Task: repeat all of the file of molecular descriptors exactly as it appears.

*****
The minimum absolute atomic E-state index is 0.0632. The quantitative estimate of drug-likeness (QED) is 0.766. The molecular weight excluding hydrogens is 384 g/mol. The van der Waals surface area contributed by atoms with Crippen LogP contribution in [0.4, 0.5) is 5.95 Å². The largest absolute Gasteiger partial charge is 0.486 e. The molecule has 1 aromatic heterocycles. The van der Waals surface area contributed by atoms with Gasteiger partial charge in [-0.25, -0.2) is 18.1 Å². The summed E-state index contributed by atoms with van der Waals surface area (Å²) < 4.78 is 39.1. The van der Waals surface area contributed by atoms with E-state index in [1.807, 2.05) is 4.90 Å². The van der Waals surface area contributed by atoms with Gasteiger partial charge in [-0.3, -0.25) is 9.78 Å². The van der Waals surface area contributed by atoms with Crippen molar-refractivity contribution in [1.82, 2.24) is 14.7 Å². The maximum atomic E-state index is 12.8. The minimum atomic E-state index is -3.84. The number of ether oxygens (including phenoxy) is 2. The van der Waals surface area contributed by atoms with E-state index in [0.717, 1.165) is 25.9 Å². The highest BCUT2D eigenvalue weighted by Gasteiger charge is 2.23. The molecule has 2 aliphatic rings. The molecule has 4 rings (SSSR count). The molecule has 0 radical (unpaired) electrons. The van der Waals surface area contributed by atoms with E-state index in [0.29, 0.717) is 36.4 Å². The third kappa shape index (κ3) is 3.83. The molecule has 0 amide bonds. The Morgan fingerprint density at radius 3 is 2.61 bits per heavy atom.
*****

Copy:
The minimum absolute atomic E-state index is 0.0632. The quantitative estimate of drug-likeness (QED) is 0.766. The molecular weight excluding hydrogens is 384 g/mol. The van der Waals surface area contributed by atoms with Crippen LogP contribution in [0.4, 0.5) is 5.95 Å². The largest absolute Gasteiger partial charge is 0.486 e. The molecule has 1 aromatic heterocycles. The van der Waals surface area contributed by atoms with Gasteiger partial charge in [-0.25, -0.2) is 18.1 Å². The summed E-state index contributed by atoms with van der Waals surface area (Å²) < 4.78 is 39.1. The van der Waals surface area contributed by atoms with E-state index in [1.807, 2.05) is 4.90 Å². The van der Waals surface area contributed by atoms with Gasteiger partial charge in [-0.3, -0.25) is 9.78 Å². The van der Waals surface area contributed by atoms with Crippen molar-refractivity contribution in [1.82, 2.24) is 14.7 Å². The maximum atomic E-state index is 12.8. The minimum atomic E-state index is -3.84. The number of ether oxygens (including phenoxy) is 2. The van der Waals surface area contributed by atoms with E-state index in [0.717, 1.165) is 25.9 Å². The highest BCUT2D eigenvalue weighted by Gasteiger charge is 2.23. The molecule has 2 aliphatic rings. The molecule has 4 rings (SSSR count). The molecule has 0 radical (unpaired) electrons. The van der Waals surface area contributed by atoms with E-state index in [0.29, 0.717) is 36.4 Å². The third kappa shape index (κ3) is 3.83. The molecule has 0 amide bonds. The Morgan fingerprint density at radius 3 is 2.61 bits per heavy atom.